“I believe there are places that have real power, places where the connection between nature and man is absolutely direct, without thought of any kind, places that penetrate you so deeply that they become part of you,” writes Christian Brechneff in his newly published work The Greek House: The Story of a Painter’s Love Affair with the Island of Sifnos.
For Gauguin, that place was Tahiti; for John Muir, Yosemite; for O’Keefe, the Southwest. And for Brechneff, a Swiss painter of Russian lineage, it was the Greek island of Sifnos – “a small island of the past, a living tradition captured like a creature in amber.” For 30 years, beginning at age 21, on that starkly beautiful yet backward island out in the middle of the Aegean, the author lived, painted, and grew to eventually become more and more ... himself. (His mother was a Jungian analyst.)
Leaving the uber-conventional confines of Basel, Switzerland, confused about his identity – both national and sexual – the author takes flight and eventually finds himself on a remote Greek island. Standing there on the deck of the ferryboat, heading to this unknown land in the Cyclades archipelago, he recalls every sight and sound and contour, even the very odor of first contact: “I could smell for the first time the delicate scent of the island, like a package of spices and herbs suddenly spilled open in the palm of my hand.”
Forever inspired by the magic of Sifnos, Brechneff returns year after year, through graduate school, through failed love affairs with both men and women, through professional zigs and zags, to the place where it was “impossible to be depressed” in order to recharge his battery and to paint, paint, paint.
Then one day, five years after his first visit, an islander, out of the blue, offers to sell him a house. The little whitewashed spiti (domicile) in the middle of an ancient village didn’t even have running water or electricity. But Brechneff was enchanted, and being an all-or-nothing sort of person, he borrows the money from his parents ($7,500), and just like that, the tall, blonde, 27-year-old Adonis the islanders called calo pedi Christo (good little Chris) becomes a Sifniot. And for the next 25 years, as the proud owner of an island home, he rides a roller coaster of agonies and ecstasies, from painting beautiful morning sunrises in his new addition to managing lying property managers; from growing fruit trees to dealing with psychotic neighbors.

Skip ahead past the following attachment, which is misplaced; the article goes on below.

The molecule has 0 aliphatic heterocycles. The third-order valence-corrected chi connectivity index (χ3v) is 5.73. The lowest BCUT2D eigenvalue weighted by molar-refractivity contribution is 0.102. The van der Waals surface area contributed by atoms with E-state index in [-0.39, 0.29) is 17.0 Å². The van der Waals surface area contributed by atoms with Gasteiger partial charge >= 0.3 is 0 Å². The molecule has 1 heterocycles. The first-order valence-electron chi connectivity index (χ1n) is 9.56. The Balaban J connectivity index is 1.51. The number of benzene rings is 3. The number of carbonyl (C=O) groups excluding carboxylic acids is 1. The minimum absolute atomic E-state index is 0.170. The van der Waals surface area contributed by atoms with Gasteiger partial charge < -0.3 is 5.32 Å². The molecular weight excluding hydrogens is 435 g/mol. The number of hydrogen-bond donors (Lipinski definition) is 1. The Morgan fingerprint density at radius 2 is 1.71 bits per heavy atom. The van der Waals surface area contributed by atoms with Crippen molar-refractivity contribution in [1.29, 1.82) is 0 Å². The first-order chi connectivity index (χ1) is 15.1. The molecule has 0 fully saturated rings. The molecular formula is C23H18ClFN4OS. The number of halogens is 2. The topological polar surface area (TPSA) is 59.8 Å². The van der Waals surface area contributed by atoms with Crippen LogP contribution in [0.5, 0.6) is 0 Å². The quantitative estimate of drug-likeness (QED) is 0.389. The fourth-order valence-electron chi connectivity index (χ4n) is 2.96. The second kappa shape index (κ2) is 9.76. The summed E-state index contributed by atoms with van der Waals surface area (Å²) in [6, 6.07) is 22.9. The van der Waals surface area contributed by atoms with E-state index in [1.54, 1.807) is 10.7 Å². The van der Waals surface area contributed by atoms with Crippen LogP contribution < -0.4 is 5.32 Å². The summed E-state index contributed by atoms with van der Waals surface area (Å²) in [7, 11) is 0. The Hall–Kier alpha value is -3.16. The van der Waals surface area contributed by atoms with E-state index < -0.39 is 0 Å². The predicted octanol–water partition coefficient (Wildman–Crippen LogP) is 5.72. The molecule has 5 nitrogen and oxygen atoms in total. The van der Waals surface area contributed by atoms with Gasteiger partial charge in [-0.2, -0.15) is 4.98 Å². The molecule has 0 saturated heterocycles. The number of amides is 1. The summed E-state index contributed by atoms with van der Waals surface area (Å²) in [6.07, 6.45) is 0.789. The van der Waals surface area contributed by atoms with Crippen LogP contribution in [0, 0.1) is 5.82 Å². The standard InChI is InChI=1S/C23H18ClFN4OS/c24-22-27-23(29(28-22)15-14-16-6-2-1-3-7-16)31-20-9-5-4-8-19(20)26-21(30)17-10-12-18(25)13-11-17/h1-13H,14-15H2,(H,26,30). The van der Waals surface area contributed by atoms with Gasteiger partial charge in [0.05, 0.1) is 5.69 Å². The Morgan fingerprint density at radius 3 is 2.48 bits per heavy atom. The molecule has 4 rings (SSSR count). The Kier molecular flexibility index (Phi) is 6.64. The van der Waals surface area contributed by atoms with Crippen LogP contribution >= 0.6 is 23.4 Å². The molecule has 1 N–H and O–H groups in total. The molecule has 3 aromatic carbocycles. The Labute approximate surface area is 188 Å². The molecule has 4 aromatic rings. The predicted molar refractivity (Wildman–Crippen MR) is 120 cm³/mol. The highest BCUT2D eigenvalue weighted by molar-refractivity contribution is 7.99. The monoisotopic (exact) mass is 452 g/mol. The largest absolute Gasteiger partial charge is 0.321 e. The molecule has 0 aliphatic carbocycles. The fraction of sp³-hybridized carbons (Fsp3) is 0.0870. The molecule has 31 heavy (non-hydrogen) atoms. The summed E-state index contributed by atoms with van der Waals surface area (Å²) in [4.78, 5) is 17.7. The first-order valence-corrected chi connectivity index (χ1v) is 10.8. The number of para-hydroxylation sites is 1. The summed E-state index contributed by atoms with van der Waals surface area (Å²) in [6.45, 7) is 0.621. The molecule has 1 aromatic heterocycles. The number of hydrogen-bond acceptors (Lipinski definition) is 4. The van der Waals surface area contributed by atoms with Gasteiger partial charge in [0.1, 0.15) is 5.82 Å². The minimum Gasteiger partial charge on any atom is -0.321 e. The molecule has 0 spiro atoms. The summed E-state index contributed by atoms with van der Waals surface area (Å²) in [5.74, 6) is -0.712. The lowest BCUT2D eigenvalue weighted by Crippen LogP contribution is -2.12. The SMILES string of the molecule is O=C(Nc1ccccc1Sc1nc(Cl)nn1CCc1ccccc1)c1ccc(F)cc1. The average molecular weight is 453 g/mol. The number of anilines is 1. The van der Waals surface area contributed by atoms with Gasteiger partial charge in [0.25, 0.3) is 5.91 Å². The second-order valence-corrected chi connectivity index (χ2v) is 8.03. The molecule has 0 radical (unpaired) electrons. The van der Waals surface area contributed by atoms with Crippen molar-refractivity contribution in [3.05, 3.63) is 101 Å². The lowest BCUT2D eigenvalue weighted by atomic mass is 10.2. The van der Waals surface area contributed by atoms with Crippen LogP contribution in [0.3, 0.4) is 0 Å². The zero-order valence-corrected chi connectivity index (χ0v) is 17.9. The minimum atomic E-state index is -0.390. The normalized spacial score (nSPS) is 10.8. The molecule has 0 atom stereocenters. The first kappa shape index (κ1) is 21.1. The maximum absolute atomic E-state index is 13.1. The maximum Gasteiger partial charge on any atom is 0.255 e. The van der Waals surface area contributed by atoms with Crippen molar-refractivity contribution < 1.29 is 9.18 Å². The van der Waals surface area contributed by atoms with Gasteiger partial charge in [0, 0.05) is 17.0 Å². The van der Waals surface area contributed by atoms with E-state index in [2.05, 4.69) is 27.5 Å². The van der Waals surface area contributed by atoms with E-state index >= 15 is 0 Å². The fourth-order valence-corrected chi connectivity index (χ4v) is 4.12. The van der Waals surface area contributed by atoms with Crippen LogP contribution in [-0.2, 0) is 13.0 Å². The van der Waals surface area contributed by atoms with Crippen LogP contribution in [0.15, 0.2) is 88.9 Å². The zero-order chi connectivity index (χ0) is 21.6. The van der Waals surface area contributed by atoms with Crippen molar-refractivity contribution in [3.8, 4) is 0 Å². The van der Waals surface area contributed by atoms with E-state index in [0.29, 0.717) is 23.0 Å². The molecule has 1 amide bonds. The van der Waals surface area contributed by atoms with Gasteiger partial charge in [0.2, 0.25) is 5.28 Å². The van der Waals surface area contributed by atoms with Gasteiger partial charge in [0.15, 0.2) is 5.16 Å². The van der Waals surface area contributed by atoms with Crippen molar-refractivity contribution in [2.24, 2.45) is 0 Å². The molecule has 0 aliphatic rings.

"The Greek House" is a mix of many different genres – travelogue, memoir, international real estate guide, anthropology, art – the kind of book that bookstores will have the devil of a time categorizing. From beginning to end, we see the rare and magical sights of a culturally pure island world as told through the eyes of a painter with its shadow-casting mountains, fig trees and olive groves, sheep and goats and mules and donkeys, dovecotes (“little stone pyramids worked together as in a house of cards”), and "crowning every peak ... monasteries and their churches, white, white against the blue, blue sky.”
And, of course, there are the people – treacherous shop owners, fearless taxi drivers, wicked spinsters, jocular widows, world-renowned artists, spoilsport ex-patriots – a full and lively cast of characters. But please, don’t call them charming! (Snake charming maybe.)
For example, when Brechneff’s neighbor, the spinster Aphrodite and her mother Evangelia with whom he shares a courtyard wall, come over ostensibly to talk about one of the many renovations projects Brechneff has recently completed on his house, it soon becomes obvious that, well: “Then out of the blue, as her mother went on talking, Aphrodite, not so young anymore and never pretty, started to unpin her hair and let it down, shaking it out over her shoulders, a fairly terrifying sight, with her mustache and this long, thick graying hair, a grim, dark-faced wild woman, half Medusa, half Madwoman of Chaillot.”
Brechneff wants to tell it all, and he does, unfortunately, detouring the reader through way too much information (in the slang sense of the phrase) as he splices in maudlin letters to the folks back home and wistful/regretful reminiscences of sexual misadventures that all feel forced. But there is an extraordinary freshness and youthful vitality to this book that transcends even its own flaws by virtue of the main character: the island of Sifnos.
By the end, both Brechneff and his beloved island have grown completely apart. Sifnos, 30 years later, like Brechneff himself, has completely changed. It’s not so much that yachts and tourists and real estate agents have invaded, big time; rather, it’s that the tall blonde, the islanders’, adorable calo pedi Christo, has grown up.
Returning to the island after a long absence, his longtime friend, Apostolos, picks him up at the ferry and is driving him to his house. Realizing Brechneff is alone again, Apostolos says to him: “Christo … you need a wife.” Brechneff describes the moment: “[I]t was like a slap. Not a hard one, but hard enough to bring someone to his senses. Me. Suddenly everything out of the car window looked different ... strange, unfamiliar, foreign. And in a flash I realized that I had no place here, that I was living in someone else’s world. “
He sold the house in 2007, the same year as his civil union to Tim Lovejoy, Brechneff's longtime partner and the co-author of "The Greek House."
If you can’t make it to a Greek Island this summer, "The Greek House" is the next best thing to being there.
Richard Horan is a novelist and nonfiction writer. His most recent book is “Harvest: An Adventure into the Heart of America’s Family Farms.”